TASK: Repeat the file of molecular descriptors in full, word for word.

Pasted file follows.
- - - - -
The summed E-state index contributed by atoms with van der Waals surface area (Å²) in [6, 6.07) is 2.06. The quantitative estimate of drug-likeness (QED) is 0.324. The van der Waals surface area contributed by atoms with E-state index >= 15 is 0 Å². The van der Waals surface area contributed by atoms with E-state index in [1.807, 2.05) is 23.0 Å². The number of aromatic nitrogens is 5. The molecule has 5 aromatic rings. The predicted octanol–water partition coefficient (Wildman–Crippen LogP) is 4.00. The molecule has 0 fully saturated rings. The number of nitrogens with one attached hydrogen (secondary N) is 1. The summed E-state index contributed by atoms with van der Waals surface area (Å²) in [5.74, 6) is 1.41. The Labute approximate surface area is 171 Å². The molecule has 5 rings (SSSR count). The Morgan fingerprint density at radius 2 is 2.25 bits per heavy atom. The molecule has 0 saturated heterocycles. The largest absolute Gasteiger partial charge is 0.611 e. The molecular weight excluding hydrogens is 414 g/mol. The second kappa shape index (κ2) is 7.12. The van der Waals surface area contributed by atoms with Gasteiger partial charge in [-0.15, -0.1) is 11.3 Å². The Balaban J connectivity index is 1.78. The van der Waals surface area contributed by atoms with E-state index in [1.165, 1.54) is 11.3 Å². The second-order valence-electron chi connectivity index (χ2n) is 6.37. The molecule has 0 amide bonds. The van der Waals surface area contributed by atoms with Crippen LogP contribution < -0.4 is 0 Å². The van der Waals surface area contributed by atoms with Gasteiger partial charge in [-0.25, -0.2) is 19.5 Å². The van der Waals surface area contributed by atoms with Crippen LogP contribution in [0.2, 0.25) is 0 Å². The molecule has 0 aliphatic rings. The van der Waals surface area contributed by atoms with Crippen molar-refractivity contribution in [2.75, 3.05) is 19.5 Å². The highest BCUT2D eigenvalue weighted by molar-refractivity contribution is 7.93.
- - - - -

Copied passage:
The summed E-state index contributed by atoms with van der Waals surface area (Å²) in [6, 6.07) is 2.06. The quantitative estimate of drug-likeness (QED) is 0.324. The van der Waals surface area contributed by atoms with E-state index >= 15 is 0 Å². The van der Waals surface area contributed by atoms with E-state index in [1.807, 2.05) is 23.0 Å². The number of aromatic nitrogens is 5. The molecule has 5 aromatic rings. The predicted octanol–water partition coefficient (Wildman–Crippen LogP) is 4.00. The molecule has 0 fully saturated rings. The number of nitrogens with one attached hydrogen (secondary N) is 1. The summed E-state index contributed by atoms with van der Waals surface area (Å²) in [5.74, 6) is 1.41. The Labute approximate surface area is 171 Å². The molecule has 5 rings (SSSR count). The Morgan fingerprint density at radius 2 is 2.25 bits per heavy atom. The molecule has 0 saturated heterocycles. The largest absolute Gasteiger partial charge is 0.611 e. The molecular weight excluding hydrogens is 414 g/mol. The second kappa shape index (κ2) is 7.12. The van der Waals surface area contributed by atoms with Gasteiger partial charge in [-0.15, -0.1) is 11.3 Å². The Balaban J connectivity index is 1.78. The van der Waals surface area contributed by atoms with E-state index in [1.165, 1.54) is 11.3 Å². The second-order valence-electron chi connectivity index (χ2n) is 6.37. The molecule has 0 amide bonds. The van der Waals surface area contributed by atoms with Crippen LogP contribution < -0.4 is 0 Å². The van der Waals surface area contributed by atoms with Gasteiger partial charge in [-0.25, -0.2) is 19.5 Å². The van der Waals surface area contributed by atoms with Crippen LogP contribution in [0.2, 0.25) is 0 Å². The molecule has 0 aliphatic rings. The van der Waals surface area contributed by atoms with Crippen molar-refractivity contribution in [2.75, 3.05) is 19.5 Å². The highest BCUT2D eigenvalue weighted by molar-refractivity contribution is 7.93.